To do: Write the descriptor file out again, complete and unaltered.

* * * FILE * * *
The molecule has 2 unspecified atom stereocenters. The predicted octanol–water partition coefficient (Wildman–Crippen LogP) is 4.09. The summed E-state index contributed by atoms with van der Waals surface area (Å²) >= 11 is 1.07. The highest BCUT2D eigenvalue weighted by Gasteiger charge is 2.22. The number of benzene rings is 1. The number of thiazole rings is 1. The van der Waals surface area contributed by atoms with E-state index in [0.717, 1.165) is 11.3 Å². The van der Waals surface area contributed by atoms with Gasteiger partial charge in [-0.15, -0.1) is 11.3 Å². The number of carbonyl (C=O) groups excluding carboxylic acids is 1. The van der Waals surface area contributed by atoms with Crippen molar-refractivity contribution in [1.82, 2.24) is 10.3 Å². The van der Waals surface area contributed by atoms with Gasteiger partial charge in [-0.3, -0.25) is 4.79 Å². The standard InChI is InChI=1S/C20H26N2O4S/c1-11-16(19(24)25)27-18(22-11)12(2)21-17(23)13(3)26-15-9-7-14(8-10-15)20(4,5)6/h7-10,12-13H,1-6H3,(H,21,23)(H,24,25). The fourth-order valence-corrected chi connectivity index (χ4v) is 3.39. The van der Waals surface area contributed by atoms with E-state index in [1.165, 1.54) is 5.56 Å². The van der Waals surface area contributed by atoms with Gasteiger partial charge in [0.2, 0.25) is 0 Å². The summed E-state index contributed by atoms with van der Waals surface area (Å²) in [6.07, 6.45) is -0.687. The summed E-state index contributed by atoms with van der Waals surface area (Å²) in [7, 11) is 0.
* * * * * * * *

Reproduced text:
The molecule has 2 unspecified atom stereocenters. The predicted octanol–water partition coefficient (Wildman–Crippen LogP) is 4.09. The summed E-state index contributed by atoms with van der Waals surface area (Å²) >= 11 is 1.07. The highest BCUT2D eigenvalue weighted by Gasteiger charge is 2.22. The number of benzene rings is 1. The number of thiazole rings is 1. The van der Waals surface area contributed by atoms with E-state index in [0.717, 1.165) is 11.3 Å². The van der Waals surface area contributed by atoms with Gasteiger partial charge in [-0.15, -0.1) is 11.3 Å². The number of carbonyl (C=O) groups excluding carboxylic acids is 1. The van der Waals surface area contributed by atoms with Crippen molar-refractivity contribution in [1.82, 2.24) is 10.3 Å². The van der Waals surface area contributed by atoms with Gasteiger partial charge in [-0.3, -0.25) is 4.79 Å². The standard InChI is InChI=1S/C20H26N2O4S/c1-11-16(19(24)25)27-18(22-11)12(2)21-17(23)13(3)26-15-9-7-14(8-10-15)20(4,5)6/h7-10,12-13H,1-6H3,(H,21,23)(H,24,25). The fourth-order valence-corrected chi connectivity index (χ4v) is 3.39. The van der Waals surface area contributed by atoms with E-state index in [1.165, 1.54) is 5.56 Å². The van der Waals surface area contributed by atoms with Gasteiger partial charge in [0.2, 0.25) is 0 Å². The summed E-state index contributed by atoms with van der Waals surface area (Å²) in [6.07, 6.45) is -0.687. The summed E-state index contributed by atoms with van der Waals surface area (Å²) in [7, 11) is 0.